Valley group fights to help feed and shelter homeless people By Sebastian Moraga All it takes is two words and Patricia’s heart cringes. The words are as harmless as they come, but they remind her, a grown woman not using her real name, of her situation. She’s homeless. So when people she meets during the colder months tell her to stay warm, “it hits me right in the heart,” she said. “I don’t know what they should say instead, what I do know is I see my brothers and sisters out there in the cold,” she said. Homeless for months. Janie has struggled to make ends meet. Starting in 2011 she lived in downtown Seattle homeless shelters for a year after she lost her job. Her homes have included the YWCA, the Union Gospel Mission, Share Wheel and the Snoqualmie Valley’s River Outreach. She has found help through the River Outreach, which fights

homelessness in the Valley. To the outreach’s Brian Busby, the question of what Jesus would do does not belong on a wristband. In fact, it’s not a question at all for him. “For us, it’s about Christ, No. 1,” he said. “Jesus told us we should love God and love others, and this is the way we do it.” Busby has spearheaded the outreach’s search for toiletries, clothes and food for homeless people for months. “It’s been amazing to see God’s work,” he said. The work continues from noon to 4 p.m. Aug. 4 with a free barbecue for customers of the Mount Si Helping Hand Food Bank. It will give those in need a chance for a free meal, Busby said. He added that he knows that eradicating homelessness in the world is a nearly impossible task. He said that’s not his goal. Changing one person’s life would be gratifying enough, he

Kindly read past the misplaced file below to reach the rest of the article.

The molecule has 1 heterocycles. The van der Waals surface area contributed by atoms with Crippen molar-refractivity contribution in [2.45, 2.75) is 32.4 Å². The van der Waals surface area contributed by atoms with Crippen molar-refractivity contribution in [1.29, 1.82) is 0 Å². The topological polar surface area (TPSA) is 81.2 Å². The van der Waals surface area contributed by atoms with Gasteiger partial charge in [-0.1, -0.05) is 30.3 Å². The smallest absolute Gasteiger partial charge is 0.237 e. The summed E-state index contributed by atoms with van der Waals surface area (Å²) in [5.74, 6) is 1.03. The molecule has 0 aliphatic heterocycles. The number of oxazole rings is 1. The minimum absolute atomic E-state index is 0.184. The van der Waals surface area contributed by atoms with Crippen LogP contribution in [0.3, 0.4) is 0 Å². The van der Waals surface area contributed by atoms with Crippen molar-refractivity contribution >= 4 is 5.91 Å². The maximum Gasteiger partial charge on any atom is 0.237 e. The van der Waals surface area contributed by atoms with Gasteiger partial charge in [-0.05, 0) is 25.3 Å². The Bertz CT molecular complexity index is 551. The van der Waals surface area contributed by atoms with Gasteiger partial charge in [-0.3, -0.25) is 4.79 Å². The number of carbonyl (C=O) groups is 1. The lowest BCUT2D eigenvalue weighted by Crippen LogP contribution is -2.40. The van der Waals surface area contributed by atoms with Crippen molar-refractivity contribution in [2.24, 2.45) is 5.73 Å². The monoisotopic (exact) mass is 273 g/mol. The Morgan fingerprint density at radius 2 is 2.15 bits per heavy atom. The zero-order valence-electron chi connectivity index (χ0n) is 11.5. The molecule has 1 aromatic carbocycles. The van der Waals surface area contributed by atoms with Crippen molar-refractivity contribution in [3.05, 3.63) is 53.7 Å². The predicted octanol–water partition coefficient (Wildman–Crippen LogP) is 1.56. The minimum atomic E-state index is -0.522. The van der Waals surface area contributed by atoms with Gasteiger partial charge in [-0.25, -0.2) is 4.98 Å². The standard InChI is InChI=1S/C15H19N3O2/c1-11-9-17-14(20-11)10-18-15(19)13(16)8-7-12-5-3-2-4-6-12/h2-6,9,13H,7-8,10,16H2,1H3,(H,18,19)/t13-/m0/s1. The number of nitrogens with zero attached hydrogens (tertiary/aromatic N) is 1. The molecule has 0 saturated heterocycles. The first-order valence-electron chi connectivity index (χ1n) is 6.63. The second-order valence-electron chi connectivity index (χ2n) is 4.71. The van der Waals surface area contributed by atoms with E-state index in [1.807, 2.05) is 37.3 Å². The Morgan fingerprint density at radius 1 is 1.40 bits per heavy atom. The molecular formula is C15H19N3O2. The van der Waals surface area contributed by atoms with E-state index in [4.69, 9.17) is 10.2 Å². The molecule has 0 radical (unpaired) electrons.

added. Sometimes, homeless people appear in his neighborhood near the South Fork of the Snoqualmie River. Their presence made his commitment more urgent, he said. “I can’t really sit in my home, when it’s right underneath my nose,” he said. The homeless population fluctuates in the Valley, given its nomadic nature, so it’s hard to know if the work is making an impact. “They may be passing through, they may be resident homeless people, they may have just lost their jobs,” he said. “We don’t get specifics. If there’s a need and it looks justified, that’s what we do.” Owen Rooney helps the outreach discern whose needs are real, Busby said. “Some of these guys are rough customers, some of them are legit, some of them just take the stuff and sell it,” Rooney said. “That’s where it’s been a

bit of a challenge to be not judgmental.” As time goes by and faces become more familiar, the outreach tries to establish trust with its visitors. That trust needs to expand into the community, Busby added. “People might be a little bit uptight about helping someone who is on drugs or someone who might not need it,” he said. “My thought is, ‘If they are cold and they need a coat, let’s give them a coat. If they are drunk, let’s come back later and talk to them, and maybe steer them in the right direction.’” Patricia agreed. “We are human,” she said. “We do judge.” More so in the Valley than in Seattle, she added. Sometimes that steering in the right direction never happens. Most homeless keep moving, if they are not from the area, so there’s no time to establish a relationship.

Furthermore, there’s only so much a church, a police beat, a community or an outreach like his can do on its own, Busby said. Change happens when everyone does a little bit. “Homelessness is solved when people stop looking the other way,” he said, or stop at offering comments like stay warm. “You know you need more than that,” Busby told Patricia, and she agreed. “Is that selfish? Absolutely,” she said, her voice breaking. “But I’m scared to go out into beautiful North Bend and sleep on the bench across the street, ‘cause it’s cold and dangerous out here nowadays.” On the other hand, people’s generosity makes it easy to remain hopeful. “It’s been a blessing for me to see God provide these items,” Busby said. “I barely have to ask and these things just come in. This tells me we are doing good and it’s the right thing to do.”